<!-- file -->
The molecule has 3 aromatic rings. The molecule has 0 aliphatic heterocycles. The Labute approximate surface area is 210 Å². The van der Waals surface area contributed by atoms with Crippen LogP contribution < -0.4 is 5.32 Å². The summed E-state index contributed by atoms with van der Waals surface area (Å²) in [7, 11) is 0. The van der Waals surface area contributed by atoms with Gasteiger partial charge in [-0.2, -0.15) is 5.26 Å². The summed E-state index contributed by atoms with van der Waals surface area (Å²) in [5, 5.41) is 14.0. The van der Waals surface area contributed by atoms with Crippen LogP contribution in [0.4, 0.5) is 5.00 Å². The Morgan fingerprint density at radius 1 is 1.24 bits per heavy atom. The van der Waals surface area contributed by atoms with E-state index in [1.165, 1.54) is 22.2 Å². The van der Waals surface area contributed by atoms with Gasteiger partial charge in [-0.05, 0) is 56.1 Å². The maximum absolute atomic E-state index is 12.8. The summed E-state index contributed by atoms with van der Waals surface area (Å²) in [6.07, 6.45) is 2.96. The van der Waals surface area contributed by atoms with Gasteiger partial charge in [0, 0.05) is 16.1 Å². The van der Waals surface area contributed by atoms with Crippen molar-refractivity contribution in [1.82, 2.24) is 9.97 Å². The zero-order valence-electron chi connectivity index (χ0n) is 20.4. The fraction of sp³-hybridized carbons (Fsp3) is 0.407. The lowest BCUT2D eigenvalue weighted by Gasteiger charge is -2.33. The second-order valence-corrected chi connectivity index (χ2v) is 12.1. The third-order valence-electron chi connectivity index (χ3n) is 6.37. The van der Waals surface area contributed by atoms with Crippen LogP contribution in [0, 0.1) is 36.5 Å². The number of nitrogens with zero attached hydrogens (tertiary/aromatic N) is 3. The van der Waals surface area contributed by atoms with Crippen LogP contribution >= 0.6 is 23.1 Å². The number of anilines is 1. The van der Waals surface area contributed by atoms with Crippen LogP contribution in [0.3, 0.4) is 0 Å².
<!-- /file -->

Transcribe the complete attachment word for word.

The molecule has 3 aromatic rings. The molecule has 0 aliphatic heterocycles. The Labute approximate surface area is 210 Å². The van der Waals surface area contributed by atoms with Crippen LogP contribution < -0.4 is 5.32 Å². The summed E-state index contributed by atoms with van der Waals surface area (Å²) in [7, 11) is 0. The van der Waals surface area contributed by atoms with Gasteiger partial charge in [-0.2, -0.15) is 5.26 Å². The summed E-state index contributed by atoms with van der Waals surface area (Å²) in [5, 5.41) is 14.0. The van der Waals surface area contributed by atoms with Crippen LogP contribution in [0.4, 0.5) is 5.00 Å². The Morgan fingerprint density at radius 1 is 1.24 bits per heavy atom. The van der Waals surface area contributed by atoms with E-state index in [1.165, 1.54) is 22.2 Å². The van der Waals surface area contributed by atoms with Gasteiger partial charge in [-0.05, 0) is 56.1 Å². The maximum absolute atomic E-state index is 12.8. The summed E-state index contributed by atoms with van der Waals surface area (Å²) in [6.07, 6.45) is 2.96. The van der Waals surface area contributed by atoms with Gasteiger partial charge in [0, 0.05) is 16.1 Å². The van der Waals surface area contributed by atoms with Crippen molar-refractivity contribution in [1.82, 2.24) is 9.97 Å². The zero-order valence-electron chi connectivity index (χ0n) is 20.4. The fraction of sp³-hybridized carbons (Fsp3) is 0.407. The lowest BCUT2D eigenvalue weighted by Gasteiger charge is -2.33. The second-order valence-corrected chi connectivity index (χ2v) is 12.1. The third-order valence-electron chi connectivity index (χ3n) is 6.37. The van der Waals surface area contributed by atoms with Crippen LogP contribution in [0, 0.1) is 36.5 Å². The number of nitrogens with zero attached hydrogens (tertiary/aromatic N) is 3. The van der Waals surface area contributed by atoms with Crippen LogP contribution >= 0.6 is 23.1 Å². The number of anilines is 1. The van der Waals surface area contributed by atoms with Crippen LogP contribution in [0.3, 0.4) is 0 Å².